Are the Tarahumara of Mexico an example for all of us? Well, they are an isolated population and they possess a very unique culture. Their use of long-distance running in several ways is impressive. However, I am not sure we can extrapolate that their running ways are for all of us. It is for the same reason that some of the specialized adaptations and traditions of polar or equatorial cultures may not transfer well across the world.

But what about the idea that ancient hunters ran their prey to exhaustion and this was their preferred means of getting protein? Anyone who believes this probably has never hunted. In the most ideal of circumstances, such as very open and gentle terrain when a lot of “fresh” humans can single out a weak prey species and run it to its demise, this is neither a highly efficient use of precious human energy nor statistically a very effective endeavor. There are very isolated examples of this hunting practice in sub-Saharan Africa, and this is related to the human’s ability to dissipate heat more effectively than an animal wearing a fur coat. Hunters there would historically pursue and “dog” their prey all day until, hopefully until it collapsed from heat exhaustion. If nightfall came, the temperature cooled and the animal usually escaped. This strategy would never work in a more temperate environment, as there would not be enough heat stress to weaken the animal, and its locomotive skills would prove superior to that of the human hunter. Prey species have evolved to be very good at eluding predators and staying alive, and humans do not possess the speed, claws, fangs, etc. that the more successful predators have. To attempt to run an animal to exhaustion also put the human at great risk, exposing him to energy depletion, dehydration, and potentially life-threatening circumstances. What we humans have utilized successfully, in hunting and other applications, is our relatively large brain. We figured out how to study the animal’s behavior, use strategic hunting methods, invent spears and other weapons, and increase our hunting success rates while decreasing our energy expenditure.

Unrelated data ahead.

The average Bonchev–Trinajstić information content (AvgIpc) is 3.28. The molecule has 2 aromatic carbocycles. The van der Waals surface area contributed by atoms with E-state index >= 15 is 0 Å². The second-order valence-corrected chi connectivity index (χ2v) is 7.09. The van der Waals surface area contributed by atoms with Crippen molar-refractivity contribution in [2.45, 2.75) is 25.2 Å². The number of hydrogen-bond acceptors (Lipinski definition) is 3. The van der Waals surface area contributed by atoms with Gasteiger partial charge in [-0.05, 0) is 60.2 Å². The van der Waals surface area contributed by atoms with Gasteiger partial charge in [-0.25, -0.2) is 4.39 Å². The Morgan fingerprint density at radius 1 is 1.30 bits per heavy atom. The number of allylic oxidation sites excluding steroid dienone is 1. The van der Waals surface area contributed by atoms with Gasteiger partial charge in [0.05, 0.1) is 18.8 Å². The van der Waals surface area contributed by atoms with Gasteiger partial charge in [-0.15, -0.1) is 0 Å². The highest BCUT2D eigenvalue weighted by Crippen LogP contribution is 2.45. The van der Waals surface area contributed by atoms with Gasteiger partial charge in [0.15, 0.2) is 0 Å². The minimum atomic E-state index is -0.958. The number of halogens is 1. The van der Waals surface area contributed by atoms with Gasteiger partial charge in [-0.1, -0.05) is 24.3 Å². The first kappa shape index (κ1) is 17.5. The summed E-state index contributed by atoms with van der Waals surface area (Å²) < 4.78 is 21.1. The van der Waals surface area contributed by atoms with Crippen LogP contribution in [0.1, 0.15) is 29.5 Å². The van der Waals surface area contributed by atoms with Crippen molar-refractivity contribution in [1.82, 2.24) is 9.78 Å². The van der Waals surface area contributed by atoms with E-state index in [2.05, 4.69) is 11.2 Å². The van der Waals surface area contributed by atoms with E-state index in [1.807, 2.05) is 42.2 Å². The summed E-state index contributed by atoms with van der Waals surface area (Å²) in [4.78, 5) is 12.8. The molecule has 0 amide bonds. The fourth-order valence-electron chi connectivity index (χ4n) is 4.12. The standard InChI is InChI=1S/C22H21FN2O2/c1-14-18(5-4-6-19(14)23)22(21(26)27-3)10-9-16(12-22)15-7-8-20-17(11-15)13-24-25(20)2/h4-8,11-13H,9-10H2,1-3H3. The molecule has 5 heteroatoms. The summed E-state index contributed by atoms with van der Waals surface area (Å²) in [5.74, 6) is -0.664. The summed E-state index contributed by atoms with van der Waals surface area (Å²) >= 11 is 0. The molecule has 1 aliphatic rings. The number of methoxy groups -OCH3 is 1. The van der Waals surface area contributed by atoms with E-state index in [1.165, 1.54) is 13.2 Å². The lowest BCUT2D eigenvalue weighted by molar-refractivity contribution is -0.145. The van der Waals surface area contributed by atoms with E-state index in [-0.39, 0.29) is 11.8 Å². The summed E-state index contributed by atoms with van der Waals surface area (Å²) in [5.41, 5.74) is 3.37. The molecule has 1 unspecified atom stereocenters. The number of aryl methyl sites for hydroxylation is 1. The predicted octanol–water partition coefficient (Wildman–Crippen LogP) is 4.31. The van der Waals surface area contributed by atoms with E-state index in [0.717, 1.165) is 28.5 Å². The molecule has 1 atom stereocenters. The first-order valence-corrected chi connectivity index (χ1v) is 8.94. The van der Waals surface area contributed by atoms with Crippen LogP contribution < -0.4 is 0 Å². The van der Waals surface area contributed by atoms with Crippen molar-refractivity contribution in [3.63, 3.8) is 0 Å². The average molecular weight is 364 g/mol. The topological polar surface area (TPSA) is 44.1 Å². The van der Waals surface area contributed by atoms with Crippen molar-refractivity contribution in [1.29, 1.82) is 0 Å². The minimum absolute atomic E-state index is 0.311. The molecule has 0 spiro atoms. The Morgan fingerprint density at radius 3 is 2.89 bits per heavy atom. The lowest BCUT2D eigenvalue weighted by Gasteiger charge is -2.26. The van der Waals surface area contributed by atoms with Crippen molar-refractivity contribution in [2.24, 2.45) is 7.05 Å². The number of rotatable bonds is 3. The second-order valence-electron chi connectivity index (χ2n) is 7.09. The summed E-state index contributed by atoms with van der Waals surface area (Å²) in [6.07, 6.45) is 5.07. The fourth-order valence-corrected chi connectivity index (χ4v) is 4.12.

So what am I saying about distance running? I’ve done a fair amount of it, including 30 years of training and competing. That doesn’t make me special but it at least gives me a little credibility to talk about the sport. Running can be and is a joyous activity for those whose body type fits its demands, at least to some degree. It is a great way to get fit, maintain ideal bodyweight, set goals, compete, socialize, and to feel exhilarated. But I can’t make a statement that says it is for everybody and we were all born to do it. What we were actually born to do was either walk all day (hunting, gathering, migrating, quest for fire, etc.), or sprint (escape the saber-tooth tiger, take down game, participate in battle, etc.).  In all of us our mechanical, neuromuscular, metabolic and other systems are capable of a significant amount of walking. It is a natural motion for us. While not everybody can run or jog long distances, everybody (respecting and excepting impairments and disabilities) can walk. And then there is sprinting. That gets such a bad rap these days. But we are neurologically wired and biomechanically engineered to produce quick bursts of energy and locomote hastily for a few seconds. This is a natural survival reaction in the human animal. So, my suggestion is that we are all “Born to Walk, Born to Sprint”, but only some of us are actually “Born to Run Long Distances.”